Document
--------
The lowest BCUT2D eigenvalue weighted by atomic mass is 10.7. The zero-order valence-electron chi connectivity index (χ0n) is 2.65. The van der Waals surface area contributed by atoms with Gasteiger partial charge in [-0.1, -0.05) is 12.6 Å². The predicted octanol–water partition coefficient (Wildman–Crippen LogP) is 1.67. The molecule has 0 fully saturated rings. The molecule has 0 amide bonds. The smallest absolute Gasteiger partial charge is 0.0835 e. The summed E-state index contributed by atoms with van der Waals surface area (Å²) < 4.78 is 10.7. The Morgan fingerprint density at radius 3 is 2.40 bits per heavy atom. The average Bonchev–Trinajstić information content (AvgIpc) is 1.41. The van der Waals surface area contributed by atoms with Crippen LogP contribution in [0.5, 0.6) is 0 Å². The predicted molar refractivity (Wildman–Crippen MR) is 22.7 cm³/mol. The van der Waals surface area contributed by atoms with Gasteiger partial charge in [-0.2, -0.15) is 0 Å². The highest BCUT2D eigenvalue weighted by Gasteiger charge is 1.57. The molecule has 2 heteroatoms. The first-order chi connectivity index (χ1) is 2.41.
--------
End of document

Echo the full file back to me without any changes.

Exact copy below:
The lowest BCUT2D eigenvalue weighted by atomic mass is 10.7. The zero-order valence-electron chi connectivity index (χ0n) is 2.65. The van der Waals surface area contributed by atoms with Gasteiger partial charge in [-0.1, -0.05) is 12.6 Å². The predicted octanol–water partition coefficient (Wildman–Crippen LogP) is 1.67. The molecule has 0 fully saturated rings. The molecule has 0 amide bonds. The smallest absolute Gasteiger partial charge is 0.0835 e. The summed E-state index contributed by atoms with van der Waals surface area (Å²) < 4.78 is 10.7. The Morgan fingerprint density at radius 3 is 2.40 bits per heavy atom. The average Bonchev–Trinajstić information content (AvgIpc) is 1.41. The van der Waals surface area contributed by atoms with Crippen LogP contribution in [0.5, 0.6) is 0 Å². The predicted molar refractivity (Wildman–Crippen MR) is 22.7 cm³/mol. The van der Waals surface area contributed by atoms with Gasteiger partial charge in [-0.2, -0.15) is 0 Å². The highest BCUT2D eigenvalue weighted by Gasteiger charge is 1.57. The molecule has 2 heteroatoms. The first-order chi connectivity index (χ1) is 2.41.